The presidential election of 1876 resulted in a failure of our then governing law to produce a result that all interested parties, could accept. To get to a compromise a special commission formed under an Act of Congress was empaneled. There were fifteen members: five Senators, five Representatives and five Supreme Court Justices. The law called for an even split between Republicans and Democrats, but the independent Supreme Court justice appointed as chair refused to serve and was replaced by a Republican justice. The commission deliberated and decided by an eight-seven vote, with the chair casting the decisive vote, awarding an electoral victory to Republican Hayes over Democrat Tilden. The matter did not end there as the Democrats threatened to prevent Hayes from governing. To put an end to the matter Republican Hayes agreed to remove federal troops from the three southern states still under federal Reconstruction control. That ended Reconstruction and gave rise to Jim Crow segregation throughout the south that continued through my time as an undergraduate at the University of Mississippi in the late 1950s. One could say, with justification that the compromise settled an immediate issue of choosing a president by sacrificing a fundamental constitutional issue of racial justice. The Electoral Count Act of 1887 was thought to have solved the vote-counting issues of 1876, but the 2020 presidential election and the insurrection that followed leave considerable doubt on that score. To save the country from an unthinkable future of anarchy, authoritarianism and mob rule, the January 6 Commission must now act decisively to find a cure for this imperfection in our Constitution and laws. Make it simple and get it done.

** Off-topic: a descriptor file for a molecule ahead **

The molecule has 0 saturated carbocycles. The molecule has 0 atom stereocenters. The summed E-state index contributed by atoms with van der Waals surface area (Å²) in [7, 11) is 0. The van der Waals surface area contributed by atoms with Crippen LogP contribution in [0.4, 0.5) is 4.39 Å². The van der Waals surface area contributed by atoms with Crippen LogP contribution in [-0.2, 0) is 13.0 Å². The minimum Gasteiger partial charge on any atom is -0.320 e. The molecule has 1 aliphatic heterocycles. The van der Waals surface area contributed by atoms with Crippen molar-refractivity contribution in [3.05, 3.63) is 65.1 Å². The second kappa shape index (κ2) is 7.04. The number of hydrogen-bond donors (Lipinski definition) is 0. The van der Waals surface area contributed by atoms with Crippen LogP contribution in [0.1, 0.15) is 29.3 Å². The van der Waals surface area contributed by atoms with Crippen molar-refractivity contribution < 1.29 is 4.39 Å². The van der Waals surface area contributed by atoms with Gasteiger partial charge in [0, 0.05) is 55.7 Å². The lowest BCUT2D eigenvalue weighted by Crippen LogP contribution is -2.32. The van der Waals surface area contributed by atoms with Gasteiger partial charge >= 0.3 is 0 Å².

Radical Politics, Free Speech and Governance